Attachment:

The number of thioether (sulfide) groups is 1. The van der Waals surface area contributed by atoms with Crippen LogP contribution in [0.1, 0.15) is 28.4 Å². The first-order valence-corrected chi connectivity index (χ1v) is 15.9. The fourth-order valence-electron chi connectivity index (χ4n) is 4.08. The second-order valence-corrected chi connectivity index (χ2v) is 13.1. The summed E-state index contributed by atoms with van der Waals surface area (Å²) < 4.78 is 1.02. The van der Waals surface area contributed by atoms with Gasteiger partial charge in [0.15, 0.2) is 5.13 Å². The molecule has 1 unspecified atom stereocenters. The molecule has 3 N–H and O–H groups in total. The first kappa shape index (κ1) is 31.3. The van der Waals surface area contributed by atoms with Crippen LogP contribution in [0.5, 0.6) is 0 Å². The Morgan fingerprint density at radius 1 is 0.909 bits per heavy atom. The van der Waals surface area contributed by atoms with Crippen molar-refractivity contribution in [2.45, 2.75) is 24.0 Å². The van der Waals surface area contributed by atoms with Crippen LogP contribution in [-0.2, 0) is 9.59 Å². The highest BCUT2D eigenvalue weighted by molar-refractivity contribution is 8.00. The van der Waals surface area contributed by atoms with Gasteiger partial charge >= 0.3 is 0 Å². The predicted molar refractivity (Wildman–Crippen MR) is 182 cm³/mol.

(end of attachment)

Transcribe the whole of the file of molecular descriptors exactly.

The number of thioether (sulfide) groups is 1. The van der Waals surface area contributed by atoms with Crippen LogP contribution in [0.1, 0.15) is 28.4 Å². The first-order valence-corrected chi connectivity index (χ1v) is 15.9. The fourth-order valence-electron chi connectivity index (χ4n) is 4.08. The second-order valence-corrected chi connectivity index (χ2v) is 13.1. The summed E-state index contributed by atoms with van der Waals surface area (Å²) < 4.78 is 1.02. The van der Waals surface area contributed by atoms with Gasteiger partial charge in [0.15, 0.2) is 5.13 Å². The molecule has 1 unspecified atom stereocenters. The molecule has 3 N–H and O–H groups in total. The first kappa shape index (κ1) is 31.3. The van der Waals surface area contributed by atoms with Crippen LogP contribution in [0.5, 0.6) is 0 Å². The Morgan fingerprint density at radius 1 is 0.909 bits per heavy atom. The van der Waals surface area contributed by atoms with Crippen molar-refractivity contribution in [2.45, 2.75) is 24.0 Å². The van der Waals surface area contributed by atoms with Crippen LogP contribution in [-0.2, 0) is 9.59 Å². The highest BCUT2D eigenvalue weighted by molar-refractivity contribution is 8.00. The van der Waals surface area contributed by atoms with Gasteiger partial charge >= 0.3 is 0 Å². The predicted molar refractivity (Wildman–Crippen MR) is 182 cm³/mol.